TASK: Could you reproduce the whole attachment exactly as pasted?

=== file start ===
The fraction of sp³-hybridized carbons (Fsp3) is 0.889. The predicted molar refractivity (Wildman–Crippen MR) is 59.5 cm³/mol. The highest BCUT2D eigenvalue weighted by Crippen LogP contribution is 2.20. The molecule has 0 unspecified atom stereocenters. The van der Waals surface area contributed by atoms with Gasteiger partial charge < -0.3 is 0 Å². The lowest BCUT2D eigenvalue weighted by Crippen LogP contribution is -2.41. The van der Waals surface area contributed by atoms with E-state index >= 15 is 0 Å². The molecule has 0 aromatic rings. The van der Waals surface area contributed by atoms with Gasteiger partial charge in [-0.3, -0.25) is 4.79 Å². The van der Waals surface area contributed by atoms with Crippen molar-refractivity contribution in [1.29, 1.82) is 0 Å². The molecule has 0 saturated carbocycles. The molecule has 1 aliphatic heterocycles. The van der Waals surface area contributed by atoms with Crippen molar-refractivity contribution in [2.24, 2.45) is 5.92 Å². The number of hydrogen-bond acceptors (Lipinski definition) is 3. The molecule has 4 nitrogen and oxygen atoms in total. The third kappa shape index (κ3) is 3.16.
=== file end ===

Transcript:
The fraction of sp³-hybridized carbons (Fsp3) is 0.889. The predicted molar refractivity (Wildman–Crippen MR) is 59.5 cm³/mol. The highest BCUT2D eigenvalue weighted by Crippen LogP contribution is 2.20. The molecule has 0 unspecified atom stereocenters. The van der Waals surface area contributed by atoms with Gasteiger partial charge < -0.3 is 0 Å². The lowest BCUT2D eigenvalue weighted by Crippen LogP contribution is -2.41. The van der Waals surface area contributed by atoms with E-state index >= 15 is 0 Å². The molecule has 0 aromatic rings. The van der Waals surface area contributed by atoms with Gasteiger partial charge in [-0.3, -0.25) is 4.79 Å². The van der Waals surface area contributed by atoms with Crippen molar-refractivity contribution in [1.29, 1.82) is 0 Å². The molecule has 0 saturated carbocycles. The molecule has 1 aliphatic heterocycles. The van der Waals surface area contributed by atoms with Crippen molar-refractivity contribution in [2.24, 2.45) is 5.92 Å². The number of hydrogen-bond acceptors (Lipinski definition) is 3. The molecule has 4 nitrogen and oxygen atoms in total. The third kappa shape index (κ3) is 3.16.